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Socialist Hong Kong?
Free marketeers in Hong Kong worry about creeping government growth.

(Deroy Murdock)

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Deroy Murdock

Hong Kong — For 18 years running, Hong Kong has crossed the finish line first in the Heritage Foundation/Wall Street Journal Index of Economic Freedom. The 2012 edition finds Hong Kong ahead of Singapore and far in front of the U.S., which came in 10th.

“Hong Kong has demonstrated a high degree of resilience during the ongoing global turmoil and remains one of the world’s most competitive financial and business centers,” the Index states. “Regulatory efficiency and openness to global commerce strongly support entrepreneurial dynamism, while overall macroeconomic stability minimizes uncertainty.”

While Americans still reel beneath an 8.3 percent unemployment rate, Hong Kong boasts joblessness of just 3.4 percent. For the fourth quarter of 2011, Hong Kong’s annual GDP-growth rate clocked in at 3 percent while the U.S. expanded sluggishly at 1.6 percent.

According to CB Richard Ellis, for the fourth quarter of 2011, office vacancies stood at 3.4 percent on Hong Kong Island, while the respective figure was 5.5 percent in the relatively subdued Kowloon and more residential New Territories areas. For the same period, the figure across the U.S. was nearly five times higher at 16 percent.

For Americans, Hong Kong’s latest economic indicators should stir nostalgia for the boom times under Ronald Reagan in the 1980s and Bill Clinton in the ’90s, before the disastrous Bush-Rove-Obama plunge into U.S. socialism.

But for some in this city-state, Hong Kong’s envy-inducing data mask what they consider creeping socialism in this Mecca of markets.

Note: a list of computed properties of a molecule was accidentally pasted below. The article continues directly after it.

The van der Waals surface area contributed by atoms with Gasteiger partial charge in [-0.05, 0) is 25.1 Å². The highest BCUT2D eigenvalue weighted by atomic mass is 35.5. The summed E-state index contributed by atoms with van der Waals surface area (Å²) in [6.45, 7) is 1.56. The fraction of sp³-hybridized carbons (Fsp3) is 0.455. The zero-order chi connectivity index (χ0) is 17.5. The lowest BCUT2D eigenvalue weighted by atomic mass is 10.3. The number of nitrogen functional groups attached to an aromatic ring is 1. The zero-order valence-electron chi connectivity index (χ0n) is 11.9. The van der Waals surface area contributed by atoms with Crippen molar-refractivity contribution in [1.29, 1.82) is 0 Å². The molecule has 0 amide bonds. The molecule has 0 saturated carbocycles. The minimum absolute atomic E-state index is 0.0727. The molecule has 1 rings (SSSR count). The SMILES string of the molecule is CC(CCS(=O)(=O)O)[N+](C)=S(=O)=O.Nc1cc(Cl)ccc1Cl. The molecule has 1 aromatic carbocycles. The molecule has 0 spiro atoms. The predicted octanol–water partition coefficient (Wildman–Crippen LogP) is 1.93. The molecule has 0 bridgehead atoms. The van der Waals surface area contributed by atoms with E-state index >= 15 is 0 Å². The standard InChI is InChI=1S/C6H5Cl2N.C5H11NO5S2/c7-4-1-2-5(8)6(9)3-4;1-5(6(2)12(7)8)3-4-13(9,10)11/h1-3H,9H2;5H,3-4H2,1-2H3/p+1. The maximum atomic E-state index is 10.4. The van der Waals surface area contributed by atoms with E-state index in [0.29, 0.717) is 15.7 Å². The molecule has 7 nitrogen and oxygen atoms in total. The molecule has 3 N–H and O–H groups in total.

“Hong Kong is enjoying the dividends of the laissez-faire system,” Peter Wong of the free-market Lion Rock Institute told me over wonton soup at the Foreign Correspondents Club on Lower Albert Road here. Like Pan American Airlines’ gradual glide into oblivion, Wong credits Hong Kong’s current success more to its previous height than its present and decreasing altitude.

The strongest argument for this view is Hong Kong’s pace of public spending.

“Recurrent expenditures for 2011–12 will increase by nearly 8 percent when compared with 2010–11,” Financial Secretary John Tsang explained in his February 2011 budget speech. “This reflects that the government is always committed to caring for people’s livelihood.” If that last sentence does not spook free-marketeers, how about this one: “Total government expenditure is estimated to reach HK$371.1 billion [US$47.8 billion] an increase of HK$67.6 billion [US$8.7 billion] over 2010–11.” This is a one-year 22.3 percent hike in government spending!

The HK$390 billion (US$50.2 billion) 2012–13 spending plan grows a more modest 4.9 percent. However, Tsang’s February 1, 2012 budget statement hardly echoes Adam Smith’s The Wealth of Nations:

For my five budgets, I have increased government expenditure by nearly 70 per cent. This exceeds GDP growth of 21 per cent for the same period. Dedicated to education, medical services, and social welfare to cater for public needs in such areas, this spending also helps invest in the future and sustain economic vibrancy. The increase in expenditure demonstrates our commitment, and confidence in Hong Kong.

In addition to this 14 percent average annual growth in spending since 2008–09, Wong observes, “Small things add up. You see the mindset changing from our post-handover administration.”



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